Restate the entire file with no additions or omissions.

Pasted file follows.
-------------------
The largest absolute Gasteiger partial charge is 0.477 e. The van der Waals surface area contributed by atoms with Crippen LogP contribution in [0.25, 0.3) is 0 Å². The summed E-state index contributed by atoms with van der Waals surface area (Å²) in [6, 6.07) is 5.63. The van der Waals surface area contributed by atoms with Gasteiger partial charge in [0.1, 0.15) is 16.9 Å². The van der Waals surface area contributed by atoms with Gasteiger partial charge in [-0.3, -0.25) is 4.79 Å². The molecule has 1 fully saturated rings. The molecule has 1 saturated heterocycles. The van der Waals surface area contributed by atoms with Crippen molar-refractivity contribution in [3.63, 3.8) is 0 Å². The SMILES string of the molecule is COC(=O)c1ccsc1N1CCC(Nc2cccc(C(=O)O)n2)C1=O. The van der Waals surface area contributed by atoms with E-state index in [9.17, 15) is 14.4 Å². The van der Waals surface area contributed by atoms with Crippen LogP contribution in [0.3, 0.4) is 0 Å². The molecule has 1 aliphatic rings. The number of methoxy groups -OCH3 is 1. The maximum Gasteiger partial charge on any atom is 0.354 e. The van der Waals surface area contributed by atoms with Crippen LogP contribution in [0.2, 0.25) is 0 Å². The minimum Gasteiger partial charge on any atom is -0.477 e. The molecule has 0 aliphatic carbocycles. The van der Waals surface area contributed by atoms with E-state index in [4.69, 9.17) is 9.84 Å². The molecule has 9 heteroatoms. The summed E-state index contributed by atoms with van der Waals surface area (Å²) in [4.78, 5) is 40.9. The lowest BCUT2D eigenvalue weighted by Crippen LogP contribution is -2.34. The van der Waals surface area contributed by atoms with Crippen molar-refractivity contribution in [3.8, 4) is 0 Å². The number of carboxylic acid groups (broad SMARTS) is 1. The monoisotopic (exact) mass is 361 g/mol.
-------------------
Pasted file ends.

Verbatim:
The largest absolute Gasteiger partial charge is 0.477 e. The van der Waals surface area contributed by atoms with Crippen LogP contribution in [0.25, 0.3) is 0 Å². The summed E-state index contributed by atoms with van der Waals surface area (Å²) in [6, 6.07) is 5.63. The van der Waals surface area contributed by atoms with Gasteiger partial charge in [0.1, 0.15) is 16.9 Å². The van der Waals surface area contributed by atoms with Gasteiger partial charge in [-0.3, -0.25) is 4.79 Å². The molecule has 1 fully saturated rings. The molecule has 1 saturated heterocycles. The van der Waals surface area contributed by atoms with Crippen molar-refractivity contribution in [3.63, 3.8) is 0 Å². The SMILES string of the molecule is COC(=O)c1ccsc1N1CCC(Nc2cccc(C(=O)O)n2)C1=O. The van der Waals surface area contributed by atoms with E-state index in [9.17, 15) is 14.4 Å². The van der Waals surface area contributed by atoms with Crippen LogP contribution in [0.3, 0.4) is 0 Å². The molecule has 1 aliphatic rings. The number of methoxy groups -OCH3 is 1. The maximum Gasteiger partial charge on any atom is 0.354 e. The van der Waals surface area contributed by atoms with Crippen LogP contribution in [0.2, 0.25) is 0 Å². The minimum Gasteiger partial charge on any atom is -0.477 e. The molecule has 0 aliphatic carbocycles. The van der Waals surface area contributed by atoms with E-state index in [4.69, 9.17) is 9.84 Å². The molecule has 9 heteroatoms. The summed E-state index contributed by atoms with van der Waals surface area (Å²) in [4.78, 5) is 40.9. The lowest BCUT2D eigenvalue weighted by Crippen LogP contribution is -2.34. The van der Waals surface area contributed by atoms with Crippen molar-refractivity contribution in [3.8, 4) is 0 Å². The number of carboxylic acid groups (broad SMARTS) is 1. The monoisotopic (exact) mass is 361 g/mol.